In front of a packed auditorium with hundreds of students, professors, and investors in the Wharton School’s Jon M. Huntsman Hall, Penn senior Katherine Sizov gave her pitch for startup Strella Biotech—a fruit biosensor company she founded last year. The opportunity was all thanks to Gimlet Media’s traveling podcast “The Pitch.”
Garnering laughs for her endearing personality as soon as she stepped on stage, Sizov ultimately won the appeal of the two investors she was pitching to, serial entrepreneurs Jillian Manus and Phil Nadel, taking home the top honor (to pitch again on the podcast) and some constructive criticism.
“I feel awesome,” Sizov said after hearing the news.
The “Shark Tank”-like show, recorded on campus on Nov. 27, aired this week with the title “Investors Get Feisty at Our Philly Pitch-off.” Strella, which creates biosensors that are installed in produce storage rooms to monitor goods as they ripen, beat out the other two Philadelphia-based startups. The Strella product is coupled with a user interface that allows produce packers to know exactly where their under-ripe, maturing, and ready-to-sell produce is.
“Right now, 40 percent of all fresh products are wasted before they even get to a person, mainly because they are stored in big facilities where it’s hard to keep track of everything,” Sizov said, chatting after the show. “It’s crazy. When I learned about that, I thought, ‘Why the heck not solve that problem?’”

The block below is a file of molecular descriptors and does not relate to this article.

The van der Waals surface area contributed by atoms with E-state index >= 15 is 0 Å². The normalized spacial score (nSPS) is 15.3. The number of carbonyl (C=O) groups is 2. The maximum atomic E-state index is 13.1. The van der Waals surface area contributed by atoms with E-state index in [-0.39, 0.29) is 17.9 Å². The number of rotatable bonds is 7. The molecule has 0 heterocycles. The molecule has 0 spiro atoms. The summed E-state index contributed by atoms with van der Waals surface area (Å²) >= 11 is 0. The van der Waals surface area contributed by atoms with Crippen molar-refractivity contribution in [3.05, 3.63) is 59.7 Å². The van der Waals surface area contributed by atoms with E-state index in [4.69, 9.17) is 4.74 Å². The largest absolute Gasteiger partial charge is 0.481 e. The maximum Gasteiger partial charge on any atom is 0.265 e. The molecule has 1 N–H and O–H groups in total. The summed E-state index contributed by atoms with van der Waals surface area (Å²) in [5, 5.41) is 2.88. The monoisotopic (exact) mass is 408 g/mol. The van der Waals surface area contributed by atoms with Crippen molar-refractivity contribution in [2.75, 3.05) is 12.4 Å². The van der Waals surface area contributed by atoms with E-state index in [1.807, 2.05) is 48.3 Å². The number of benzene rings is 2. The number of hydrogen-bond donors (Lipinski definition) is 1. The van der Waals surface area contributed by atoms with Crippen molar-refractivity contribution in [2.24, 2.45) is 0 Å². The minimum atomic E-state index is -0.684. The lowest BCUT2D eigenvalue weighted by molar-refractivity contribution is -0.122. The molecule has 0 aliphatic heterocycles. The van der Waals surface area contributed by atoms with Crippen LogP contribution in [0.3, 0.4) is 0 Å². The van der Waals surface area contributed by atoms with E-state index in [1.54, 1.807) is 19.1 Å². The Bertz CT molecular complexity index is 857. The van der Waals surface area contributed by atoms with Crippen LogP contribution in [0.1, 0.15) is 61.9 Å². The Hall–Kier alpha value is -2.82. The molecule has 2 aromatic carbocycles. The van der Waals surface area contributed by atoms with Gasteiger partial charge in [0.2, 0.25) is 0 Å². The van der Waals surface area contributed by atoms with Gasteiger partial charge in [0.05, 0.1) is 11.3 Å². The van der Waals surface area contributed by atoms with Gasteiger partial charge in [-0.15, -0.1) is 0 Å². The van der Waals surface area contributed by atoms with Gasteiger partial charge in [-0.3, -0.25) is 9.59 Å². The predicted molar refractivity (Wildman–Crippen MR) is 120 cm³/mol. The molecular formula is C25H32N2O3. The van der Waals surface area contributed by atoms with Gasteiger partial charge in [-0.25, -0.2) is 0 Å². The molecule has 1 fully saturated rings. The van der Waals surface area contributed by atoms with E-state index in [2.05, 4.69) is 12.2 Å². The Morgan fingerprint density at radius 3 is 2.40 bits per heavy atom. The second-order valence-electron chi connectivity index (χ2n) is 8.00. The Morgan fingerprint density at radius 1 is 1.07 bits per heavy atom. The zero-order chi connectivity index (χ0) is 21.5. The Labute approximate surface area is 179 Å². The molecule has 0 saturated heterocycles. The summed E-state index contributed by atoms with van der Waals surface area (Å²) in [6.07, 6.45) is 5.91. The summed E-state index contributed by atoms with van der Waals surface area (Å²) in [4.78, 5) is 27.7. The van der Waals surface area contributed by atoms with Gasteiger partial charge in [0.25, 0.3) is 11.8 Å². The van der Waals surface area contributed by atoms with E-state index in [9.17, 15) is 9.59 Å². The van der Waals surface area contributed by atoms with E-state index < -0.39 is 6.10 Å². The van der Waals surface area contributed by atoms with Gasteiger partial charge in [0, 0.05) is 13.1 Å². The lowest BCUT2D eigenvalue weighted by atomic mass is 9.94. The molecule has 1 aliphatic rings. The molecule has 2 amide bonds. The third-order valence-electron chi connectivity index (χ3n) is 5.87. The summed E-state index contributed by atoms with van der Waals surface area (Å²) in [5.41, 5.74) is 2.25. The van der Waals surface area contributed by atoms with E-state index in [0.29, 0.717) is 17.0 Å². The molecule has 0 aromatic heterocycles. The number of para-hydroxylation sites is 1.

A molecular biology major from Washington, D.C., Sizov put her mind to work alongside fellow Penn students Reginald Lamaute, an undergraduate studying chemistry and nanotechnology, and Zuyang Liu, a master’s student studying electrical engineering. They ultimately created a novel solution that mimics natural mechanisms found in fruits to monitor fruit ripeness by measuring ethylene gas.
The Strella product, which was developed and tested at the Pennovation Center, where Sizov rents lab space, is now being tried in the field at one of the largest apple packers in the U.S. Sizov also has already filed patents on the technology.
“By buying our sensors, which are a little over $1,000 each, they are definitely saving [the users] money,” Sizov said. “If even one room of fruit gets spoiled, they just lost $1 million. It’s a pretty big issue.”
“The Pitch” wasn’t Sizov’s first go at presenting Strella to a crowd, although she admits it was the largest. Throughout the past year, she’s gained traction, mentors, feedback, and more than $100,000 worth of equity-free funding for Strella by participating in various programs on and off Penn’s campus, including the Penn Wharton Innovation Fund, the M&T Innovation Fund, and Penn Wharton Entrepreneurship’s Startup Showcase, Summer Venture Awards, and VIP-Xcelerate program.
With the podcast show now live, Sizov is mostly hoping to gain more followers of her product, and to ultimately raise her first round of funding from an investor. (She said she’s stayed in touch with Nadel, a Wharton alumnus who co-founded Forefront Venture Partners with Barbara Corcoran.) She also has her eyes on President Amy Gutmann’s President’s Innovation Prize.
“I think the agricultural industry is incredibly important, but behind, and could benefit a lot from new technologies,” said Sizov, who plans to stay in Philadelphia after she graduates. “I’d love to continue to innovate within this space.”
“The Pitch” at Wharton event was hosted by Penn Wharton Entrepreneurship, a resource for students across the University interested in entrepreneurship and innovation.